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Microorganisms can be found in raw water from rivers, lakes and groundwater. While not all microorganisms are harmful to human health, there are some that may cause diseases in humans. These are called pathogens. Pathogens present in water can be transmitted through a drinking water distribution system, causing waterborne disease in those who consume it.

In order to combat waterborne diseases, different disinfection methods are used to inactivate pathogens. Along with other water treatment processes such as coagulation, sedimentation, and filtration, chlorination creates water that is safe for public consumption.

Chlorination is one of many methods that can be used to disinfect water. This method was first used over a century ago, and is still used today. It is a chemical disinfection method that uses various types of chlorine or chlorine-containing substances for the oxidation and disinfection of what will be the potable water source.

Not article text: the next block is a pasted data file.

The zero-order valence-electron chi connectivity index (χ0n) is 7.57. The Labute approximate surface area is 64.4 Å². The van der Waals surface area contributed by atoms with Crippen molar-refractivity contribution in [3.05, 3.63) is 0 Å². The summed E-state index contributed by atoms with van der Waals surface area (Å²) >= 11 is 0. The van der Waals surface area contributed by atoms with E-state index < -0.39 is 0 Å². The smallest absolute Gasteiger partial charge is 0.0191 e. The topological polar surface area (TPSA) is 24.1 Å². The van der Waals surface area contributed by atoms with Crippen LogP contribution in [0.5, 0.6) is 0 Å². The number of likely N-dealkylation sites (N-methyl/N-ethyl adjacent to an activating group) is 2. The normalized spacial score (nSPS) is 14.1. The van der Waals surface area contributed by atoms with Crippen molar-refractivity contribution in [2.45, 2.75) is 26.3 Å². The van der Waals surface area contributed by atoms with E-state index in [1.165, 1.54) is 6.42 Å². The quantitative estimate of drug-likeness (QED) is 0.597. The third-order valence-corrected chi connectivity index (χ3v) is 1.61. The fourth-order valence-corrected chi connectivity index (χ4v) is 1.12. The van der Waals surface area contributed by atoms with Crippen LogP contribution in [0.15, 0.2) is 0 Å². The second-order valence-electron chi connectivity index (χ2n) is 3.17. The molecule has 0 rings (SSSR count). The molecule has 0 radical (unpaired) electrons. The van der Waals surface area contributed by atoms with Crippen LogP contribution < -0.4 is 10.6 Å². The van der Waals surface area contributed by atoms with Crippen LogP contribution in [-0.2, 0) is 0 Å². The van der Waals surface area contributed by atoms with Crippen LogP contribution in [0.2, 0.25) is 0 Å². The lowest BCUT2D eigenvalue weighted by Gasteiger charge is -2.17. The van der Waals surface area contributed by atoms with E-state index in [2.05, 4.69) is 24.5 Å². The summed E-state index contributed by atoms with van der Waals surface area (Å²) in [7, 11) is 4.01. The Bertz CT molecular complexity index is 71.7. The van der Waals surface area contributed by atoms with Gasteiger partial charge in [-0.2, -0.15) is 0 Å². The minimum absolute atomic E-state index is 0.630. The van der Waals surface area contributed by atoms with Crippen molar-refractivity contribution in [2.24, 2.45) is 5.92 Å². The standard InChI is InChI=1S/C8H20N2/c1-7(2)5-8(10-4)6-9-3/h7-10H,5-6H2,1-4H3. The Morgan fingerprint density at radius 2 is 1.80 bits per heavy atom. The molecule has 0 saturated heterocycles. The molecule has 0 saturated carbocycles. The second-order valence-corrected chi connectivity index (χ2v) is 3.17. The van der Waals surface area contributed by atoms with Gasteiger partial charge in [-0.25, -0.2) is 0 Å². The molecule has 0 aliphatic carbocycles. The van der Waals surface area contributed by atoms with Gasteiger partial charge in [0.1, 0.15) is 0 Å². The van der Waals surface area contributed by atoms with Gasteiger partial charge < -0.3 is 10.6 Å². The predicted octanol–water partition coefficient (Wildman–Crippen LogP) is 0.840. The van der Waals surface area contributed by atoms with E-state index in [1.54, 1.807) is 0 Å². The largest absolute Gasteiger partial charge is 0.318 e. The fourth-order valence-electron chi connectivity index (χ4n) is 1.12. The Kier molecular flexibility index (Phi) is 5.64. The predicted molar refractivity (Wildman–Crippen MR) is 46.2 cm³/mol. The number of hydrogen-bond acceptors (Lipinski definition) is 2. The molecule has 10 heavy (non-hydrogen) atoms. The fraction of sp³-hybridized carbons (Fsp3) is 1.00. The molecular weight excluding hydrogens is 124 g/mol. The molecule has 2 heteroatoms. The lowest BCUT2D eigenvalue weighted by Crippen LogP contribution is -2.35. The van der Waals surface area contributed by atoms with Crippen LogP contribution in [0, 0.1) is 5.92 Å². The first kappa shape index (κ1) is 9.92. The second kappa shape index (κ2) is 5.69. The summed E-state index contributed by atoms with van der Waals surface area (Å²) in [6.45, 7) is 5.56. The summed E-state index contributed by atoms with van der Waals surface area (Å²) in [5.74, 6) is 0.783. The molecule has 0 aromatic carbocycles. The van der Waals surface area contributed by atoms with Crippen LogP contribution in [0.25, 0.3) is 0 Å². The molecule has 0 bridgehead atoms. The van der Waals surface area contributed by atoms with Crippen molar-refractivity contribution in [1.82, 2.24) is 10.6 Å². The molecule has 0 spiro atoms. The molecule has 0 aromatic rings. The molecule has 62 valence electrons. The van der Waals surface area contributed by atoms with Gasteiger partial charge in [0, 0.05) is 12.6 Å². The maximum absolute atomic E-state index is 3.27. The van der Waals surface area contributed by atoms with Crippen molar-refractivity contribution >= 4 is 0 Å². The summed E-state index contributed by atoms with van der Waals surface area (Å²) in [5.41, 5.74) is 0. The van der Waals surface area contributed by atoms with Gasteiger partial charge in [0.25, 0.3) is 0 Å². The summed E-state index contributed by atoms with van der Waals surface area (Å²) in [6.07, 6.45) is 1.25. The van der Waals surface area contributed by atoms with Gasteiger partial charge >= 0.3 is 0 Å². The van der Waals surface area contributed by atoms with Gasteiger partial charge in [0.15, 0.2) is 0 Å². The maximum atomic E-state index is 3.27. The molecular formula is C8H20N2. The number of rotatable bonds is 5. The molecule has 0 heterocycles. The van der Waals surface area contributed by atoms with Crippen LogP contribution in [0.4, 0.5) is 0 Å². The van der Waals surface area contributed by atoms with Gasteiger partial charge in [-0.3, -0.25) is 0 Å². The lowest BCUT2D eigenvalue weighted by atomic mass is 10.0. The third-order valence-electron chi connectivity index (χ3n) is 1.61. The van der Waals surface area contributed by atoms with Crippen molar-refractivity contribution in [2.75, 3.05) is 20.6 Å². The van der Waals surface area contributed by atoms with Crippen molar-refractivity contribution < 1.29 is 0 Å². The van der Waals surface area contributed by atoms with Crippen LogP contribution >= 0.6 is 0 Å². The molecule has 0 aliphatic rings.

chlorine is a powerful disinfectant that kills most microorganisms, including bacteria, viruses and protozoa.

Pure chlorine is a gas and is extremely hazardous, however, stabilised chlorine products (liquids and solids) are safer, affordable and widely available. These products are commonly used for disinfecting drinking water in various humanitarian situations:

In a piped water distribution system.

Into water trucks.

Added to buckets / jerrycans of water collected from handpumps either manually by attendants or automatically by dispensers.

A key advantage of chlorination over other disinfection methods is that a residual may remain in the water, preventing recontamination. It is also relatively affordable, widely available, can be dosed without specialist equipment, and is easy to measure. However, it does need to be handled carefully, and the monitoring and dosing need to be carefully managed to ensure proper disinfection of the water.